On the other end of the spectrum, a .289 xwOBA for Tucker isn???t exactly good, but it is significantly higher than his actual results. Stallings??? surprise offensive season might not be a mirage, and Elias Diaz???s offensive struggles continue as we venture into the sabermetric world.

Now for the pitchers.

Courtesy of Baseball Savant. Click to enlarge.

More good news for Keller. A .308 xwOBA is actually the lowest out of the Pirates??? starting pitchers. There have been plenty of growing pains for the rookie this season, but the underlying metrics are very encouraging.

Overall, Pirate pitchers have the worst team wOBA compared to xwOBA in baseball. That???s a product of the defense, which ranks dead last in baseball in defensive value and UZR, per FanGraphs. While the juiced ball may have been the main reason why this staff struggled, the defense shouldn???t be let off the hook.

In short, the Pirates underachieved their projections, but they were built as a volatile .500 team. The hope was that volatility would play in their favor. It didn???t, and they turned out far worse than expected.

Alex is a Pirates and Duquesne basketball contributor to The Point of Pittsburgh. He graduated from Point Park University with a degree in Journalism and Mass Comm. and a minor in English in 2014. Everything can be explained with numbers. If you want to keep up to date on both teams or have a story idea, you can follow or reach him @AlexJStumpf.

3 Comments on Reviewing Preseason Pirates’ Steamer Projections

  1. Something something regression to the mean. Something 2012 something something.

    In 2020, I would LOVE to overanalyze a largely different list of players. What’s the definition of insanity again? Who cares, it’s re-written in the dictionary to say, “Care about something meaningless as Joe does about the Pirates roster construction”

    I want to read Alex’s article next season about how Chris Stratton, in May, was used as an opener, a starter, a fireman, and a closer in the same week he hit from the 8th spot in the lineup. INJECT THAT STORY AND HIS RPMS DIRECTLY INTO MY VEINS.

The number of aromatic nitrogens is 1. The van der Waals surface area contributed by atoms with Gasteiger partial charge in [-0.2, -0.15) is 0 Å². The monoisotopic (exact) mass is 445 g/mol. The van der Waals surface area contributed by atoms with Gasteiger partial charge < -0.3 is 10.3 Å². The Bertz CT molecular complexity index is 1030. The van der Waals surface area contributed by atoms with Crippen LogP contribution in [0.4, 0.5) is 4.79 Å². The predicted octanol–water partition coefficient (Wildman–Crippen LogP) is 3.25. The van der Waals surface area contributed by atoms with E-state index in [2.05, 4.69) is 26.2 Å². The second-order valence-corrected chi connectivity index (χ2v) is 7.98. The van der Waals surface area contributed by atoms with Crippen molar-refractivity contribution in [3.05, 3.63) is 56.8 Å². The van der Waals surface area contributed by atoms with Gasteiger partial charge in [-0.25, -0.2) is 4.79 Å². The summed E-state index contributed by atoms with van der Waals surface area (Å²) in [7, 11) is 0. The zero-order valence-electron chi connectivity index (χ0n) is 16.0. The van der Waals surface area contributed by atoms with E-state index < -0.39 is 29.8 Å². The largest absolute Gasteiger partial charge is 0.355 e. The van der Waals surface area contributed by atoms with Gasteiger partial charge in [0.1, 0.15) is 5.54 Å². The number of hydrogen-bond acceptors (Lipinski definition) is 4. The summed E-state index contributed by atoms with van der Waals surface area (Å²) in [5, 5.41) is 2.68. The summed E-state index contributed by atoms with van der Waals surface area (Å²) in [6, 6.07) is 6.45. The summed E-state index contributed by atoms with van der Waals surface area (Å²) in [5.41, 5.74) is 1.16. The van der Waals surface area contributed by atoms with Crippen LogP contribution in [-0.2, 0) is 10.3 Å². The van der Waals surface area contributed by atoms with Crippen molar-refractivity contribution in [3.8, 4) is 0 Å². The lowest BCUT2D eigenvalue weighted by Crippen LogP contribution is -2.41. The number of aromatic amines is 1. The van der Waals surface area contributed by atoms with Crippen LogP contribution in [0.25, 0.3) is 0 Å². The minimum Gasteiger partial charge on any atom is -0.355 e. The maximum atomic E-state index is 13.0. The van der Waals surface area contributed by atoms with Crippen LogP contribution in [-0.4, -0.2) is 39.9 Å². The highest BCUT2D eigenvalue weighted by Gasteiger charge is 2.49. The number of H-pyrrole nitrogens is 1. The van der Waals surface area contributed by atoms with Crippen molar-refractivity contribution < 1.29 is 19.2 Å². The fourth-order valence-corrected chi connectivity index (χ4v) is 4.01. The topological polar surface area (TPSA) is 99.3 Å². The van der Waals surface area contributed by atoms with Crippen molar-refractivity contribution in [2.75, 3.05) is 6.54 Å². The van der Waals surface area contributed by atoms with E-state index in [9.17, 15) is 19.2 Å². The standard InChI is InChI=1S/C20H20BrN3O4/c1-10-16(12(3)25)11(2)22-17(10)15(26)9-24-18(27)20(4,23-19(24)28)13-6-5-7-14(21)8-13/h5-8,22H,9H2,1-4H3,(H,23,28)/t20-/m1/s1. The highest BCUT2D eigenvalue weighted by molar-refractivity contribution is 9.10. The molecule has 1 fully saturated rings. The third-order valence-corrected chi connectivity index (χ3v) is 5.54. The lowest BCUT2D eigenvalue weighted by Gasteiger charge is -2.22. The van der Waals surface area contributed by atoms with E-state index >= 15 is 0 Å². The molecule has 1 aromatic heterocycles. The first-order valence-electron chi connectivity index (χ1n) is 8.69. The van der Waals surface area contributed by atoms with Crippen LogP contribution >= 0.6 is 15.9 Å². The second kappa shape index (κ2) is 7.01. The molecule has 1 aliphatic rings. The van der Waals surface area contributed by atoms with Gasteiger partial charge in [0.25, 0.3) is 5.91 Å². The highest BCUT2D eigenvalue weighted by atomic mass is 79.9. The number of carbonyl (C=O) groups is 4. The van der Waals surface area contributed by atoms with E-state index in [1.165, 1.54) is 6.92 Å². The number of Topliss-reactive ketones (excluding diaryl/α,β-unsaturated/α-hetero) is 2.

Hindsight is obviously 20/20, but that team didn’t look great on paper in April. Anyway.. Thanks, Alex. Good to hear from you again. Looking forward to that Stratton article.

  2. Phillip C-137 // September 14, 2019 at 7:33 PM // Reply

    Not that it matters, but isn’t it a bit unfair to Dickerson to say he should have produced 2 WAR when he only played 2/3rds of the season as a Pirate? Even at 1.3 vs 0.7 he’s in the negative, just not so much.

    As was ably pointed out the Pirates needed to get to 40 WAR and they’re at 19.9

    Also, as a review. TPOP ably pointed out that the Pirates needed 40 WAR to make the post season. They’re at 19.9 – UGH. Also, TPOP was both right and wrong about signing Iglesias.
    Would he have been a better signing that Gonzalez? Yes
    Would Newman have broken out with Iglesias around? Maybe, maybe not
    Would Iglesias have T-boned Marte, so Reynolds gets to play? Probably not

    So ya’ll were absolutely correct that Iglesias was a much much better get than Gonzalez, but IMO signing the wrong guy actually worked out for the Pirates, this time.

    • I???ve wrestled w the Iglesias question a lot recently. It may be an article if I???m starved for an idea!

      Gonzalez trucking Marte was one of the key points of the season. Without it, Reynolds doesn???t come up although he was so white hot he would have come up late May/early June (Super 2)

      Iglesias would have been ready to go from Opening Day and prevented the Gonzalez/Tucker debacle while Newman was hurt too.

      A real butterfly effect, but I still would have signed Iglesias for a minor league deal at $2.5M